The world has changed significantly since the beginning of the COVID-19 pandemic to say the least. After a country wide lockdown America has lifted the mandatory quarantine allowing businesses and the public to operate similar to how it was before the pandemic. Major changes have occurred in terms of hospitals, produce/good deliveries, and travel restrictions. America has seen hospitals filled with COVID-19 patients, even more so after the emergence of the Delta and Omicron variants. The most important aspects of staying safe during this pandemic include limiting contact with people in general but especially those that have the virus, consistently wearing a mask in public places, getting tested often, and lastly getting vaccinated to amplify the effectiveness of all the other preventative methods.
The Center for COVID Control (CCC) is a means of free COVID-19 testing in many places nationally. They are an organization with employees that work long hours on the front lines to provide free testing in communities so that those who are positive can quarantine and take the necessary steps needed to stay safe as well as keep those around them safe.The CCC offers workplace testing and it is a very optimal for businesses as they actually come to your business’ location and screen the people. It’s faster than waiting for a multitude of employees to do this separately.
Their objective is to have tests administered quickly and to have the results to patients as quickly as possible. With the new COVID-19 variants schools nationwide are going back to online schooling because of the virus’ high susceptibility. “COVID-19 tends to be milder in children compared with adults, but CDC’s COVID-NET shows that pediatric hospitalizations with or for COVID-19 are now at their highest rate since the start of the pandemic.
Most of these hospitalizations are because of COVID-19, although some are children who were admitted for other causes but tested positive for COVID-19 when they were admitted or during their hospital stay.”, according to the CDC. This is a good precaution to take for the children considering the spike, but will certainly cause problems for those who must actively go into work and have no means of watching their child.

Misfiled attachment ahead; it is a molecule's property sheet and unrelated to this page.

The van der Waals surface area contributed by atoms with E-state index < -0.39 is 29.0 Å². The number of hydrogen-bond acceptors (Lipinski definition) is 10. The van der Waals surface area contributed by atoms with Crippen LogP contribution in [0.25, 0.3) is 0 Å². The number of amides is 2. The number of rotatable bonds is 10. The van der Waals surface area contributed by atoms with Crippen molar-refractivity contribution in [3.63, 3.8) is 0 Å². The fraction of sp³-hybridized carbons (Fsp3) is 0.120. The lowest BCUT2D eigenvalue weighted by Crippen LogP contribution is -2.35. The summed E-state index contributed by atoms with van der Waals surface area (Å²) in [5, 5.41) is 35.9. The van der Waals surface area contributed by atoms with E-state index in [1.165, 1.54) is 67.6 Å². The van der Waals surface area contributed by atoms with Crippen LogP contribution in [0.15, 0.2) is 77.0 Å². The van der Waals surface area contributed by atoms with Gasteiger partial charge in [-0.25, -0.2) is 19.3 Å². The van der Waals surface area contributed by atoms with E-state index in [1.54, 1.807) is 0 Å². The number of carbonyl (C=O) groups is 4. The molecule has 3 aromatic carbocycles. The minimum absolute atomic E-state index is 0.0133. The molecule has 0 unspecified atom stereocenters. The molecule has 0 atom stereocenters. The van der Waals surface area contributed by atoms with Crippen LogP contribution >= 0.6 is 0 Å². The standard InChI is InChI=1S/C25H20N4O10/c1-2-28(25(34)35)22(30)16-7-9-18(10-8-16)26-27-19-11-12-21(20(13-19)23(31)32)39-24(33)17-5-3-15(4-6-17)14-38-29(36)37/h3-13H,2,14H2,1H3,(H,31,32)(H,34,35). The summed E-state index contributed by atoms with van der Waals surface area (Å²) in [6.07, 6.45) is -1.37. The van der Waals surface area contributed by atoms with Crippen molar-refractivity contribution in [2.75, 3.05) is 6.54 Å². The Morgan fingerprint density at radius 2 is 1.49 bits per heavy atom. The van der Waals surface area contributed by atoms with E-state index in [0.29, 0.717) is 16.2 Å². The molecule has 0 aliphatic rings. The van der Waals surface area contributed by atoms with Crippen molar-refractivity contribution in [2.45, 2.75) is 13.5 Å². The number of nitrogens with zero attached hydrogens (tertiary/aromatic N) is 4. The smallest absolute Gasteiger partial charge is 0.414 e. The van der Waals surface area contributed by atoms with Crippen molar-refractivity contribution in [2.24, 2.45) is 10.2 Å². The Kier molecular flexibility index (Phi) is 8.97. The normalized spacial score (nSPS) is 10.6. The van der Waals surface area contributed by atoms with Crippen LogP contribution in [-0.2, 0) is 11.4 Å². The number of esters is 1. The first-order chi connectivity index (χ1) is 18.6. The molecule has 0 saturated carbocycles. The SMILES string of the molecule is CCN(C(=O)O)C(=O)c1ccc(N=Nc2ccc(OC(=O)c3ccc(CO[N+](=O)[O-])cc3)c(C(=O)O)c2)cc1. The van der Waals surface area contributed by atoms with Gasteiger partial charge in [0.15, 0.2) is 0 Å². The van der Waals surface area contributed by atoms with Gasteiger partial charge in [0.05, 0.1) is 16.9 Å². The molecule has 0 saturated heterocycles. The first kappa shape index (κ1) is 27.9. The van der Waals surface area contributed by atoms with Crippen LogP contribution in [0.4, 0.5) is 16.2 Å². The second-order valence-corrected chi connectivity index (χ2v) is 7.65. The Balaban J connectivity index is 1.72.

Getting tested is so important because detection is key in slowing the procession of the virus and the spread. A positive test gives individuals an opportunity to isolate themselves – reducing the likelihood they will transmit to others as well as give them an opportunity to get treated. This early detection gives people that have contracted COVID-19 a greater chance for survival.
Testing is a very quick process and commonly requires a nasal or oral swab to accurately diagnose a patient. Once this is complete, a few days later a patient can expect their results, sometimes sooner.
According to the CDC 62.8% of the United States’ population is vaccinated as of January 14, 2022. This is a very positive sign as the country moves forward. Along with this, testing has had a severe spike in the United States. According to Johns Hopkins’ Coronavirus Resource Center, January 10, 2022 saw 5,936,932 new tests with a 25.9% positivity rate (7-day moving average).